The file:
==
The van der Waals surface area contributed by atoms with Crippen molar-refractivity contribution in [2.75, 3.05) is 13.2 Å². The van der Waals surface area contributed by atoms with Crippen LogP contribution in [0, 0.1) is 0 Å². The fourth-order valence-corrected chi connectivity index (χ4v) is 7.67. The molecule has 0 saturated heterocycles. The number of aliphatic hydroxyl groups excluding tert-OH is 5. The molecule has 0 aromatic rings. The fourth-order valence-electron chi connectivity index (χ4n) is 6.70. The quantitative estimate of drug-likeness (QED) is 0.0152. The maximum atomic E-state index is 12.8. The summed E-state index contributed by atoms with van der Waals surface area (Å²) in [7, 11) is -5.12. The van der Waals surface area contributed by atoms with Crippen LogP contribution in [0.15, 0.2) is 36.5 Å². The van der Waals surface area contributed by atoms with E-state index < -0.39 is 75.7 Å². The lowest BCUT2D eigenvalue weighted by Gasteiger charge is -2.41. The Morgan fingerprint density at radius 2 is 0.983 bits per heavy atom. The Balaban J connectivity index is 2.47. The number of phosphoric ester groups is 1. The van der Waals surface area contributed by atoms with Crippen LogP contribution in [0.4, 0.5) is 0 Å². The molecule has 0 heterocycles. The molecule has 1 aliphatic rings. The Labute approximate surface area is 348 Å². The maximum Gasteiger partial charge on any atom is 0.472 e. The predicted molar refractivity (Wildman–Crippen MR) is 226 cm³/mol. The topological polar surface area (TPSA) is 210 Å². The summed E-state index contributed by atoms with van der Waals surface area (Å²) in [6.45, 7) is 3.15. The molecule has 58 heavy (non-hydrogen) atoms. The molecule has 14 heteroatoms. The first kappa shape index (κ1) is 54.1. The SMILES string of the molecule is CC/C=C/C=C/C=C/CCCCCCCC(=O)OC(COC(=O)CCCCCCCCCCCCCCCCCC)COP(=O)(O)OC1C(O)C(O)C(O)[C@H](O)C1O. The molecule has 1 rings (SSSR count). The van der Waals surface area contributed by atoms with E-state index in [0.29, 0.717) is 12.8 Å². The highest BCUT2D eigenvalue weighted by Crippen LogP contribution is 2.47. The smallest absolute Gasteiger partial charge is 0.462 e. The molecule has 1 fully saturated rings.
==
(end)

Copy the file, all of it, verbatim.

The van der Waals surface area contributed by atoms with Crippen molar-refractivity contribution in [2.75, 3.05) is 13.2 Å². The van der Waals surface area contributed by atoms with Crippen LogP contribution in [0, 0.1) is 0 Å². The fourth-order valence-corrected chi connectivity index (χ4v) is 7.67. The molecule has 0 saturated heterocycles. The number of aliphatic hydroxyl groups excluding tert-OH is 5. The molecule has 0 aromatic rings. The fourth-order valence-electron chi connectivity index (χ4n) is 6.70. The quantitative estimate of drug-likeness (QED) is 0.0152. The maximum atomic E-state index is 12.8. The summed E-state index contributed by atoms with van der Waals surface area (Å²) in [7, 11) is -5.12. The van der Waals surface area contributed by atoms with Crippen LogP contribution in [0.15, 0.2) is 36.5 Å². The van der Waals surface area contributed by atoms with E-state index < -0.39 is 75.7 Å². The lowest BCUT2D eigenvalue weighted by Gasteiger charge is -2.41. The Morgan fingerprint density at radius 2 is 0.983 bits per heavy atom. The Balaban J connectivity index is 2.47. The number of phosphoric ester groups is 1. The van der Waals surface area contributed by atoms with Crippen LogP contribution in [0.4, 0.5) is 0 Å². The molecule has 0 heterocycles. The molecule has 1 aliphatic rings. The Labute approximate surface area is 348 Å². The maximum Gasteiger partial charge on any atom is 0.472 e. The predicted molar refractivity (Wildman–Crippen MR) is 226 cm³/mol. The topological polar surface area (TPSA) is 210 Å². The summed E-state index contributed by atoms with van der Waals surface area (Å²) in [6.45, 7) is 3.15. The molecule has 58 heavy (non-hydrogen) atoms. The molecule has 14 heteroatoms. The first kappa shape index (κ1) is 54.1. The SMILES string of the molecule is CC/C=C/C=C/C=C/CCCCCCCC(=O)OC(COC(=O)CCCCCCCCCCCCCCCCCC)COP(=O)(O)OC1C(O)C(O)C(O)[C@H](O)C1O. The molecule has 1 rings (SSSR count). The van der Waals surface area contributed by atoms with E-state index in [0.29, 0.717) is 12.8 Å². The highest BCUT2D eigenvalue weighted by Crippen LogP contribution is 2.47. The smallest absolute Gasteiger partial charge is 0.462 e. The molecule has 1 fully saturated rings.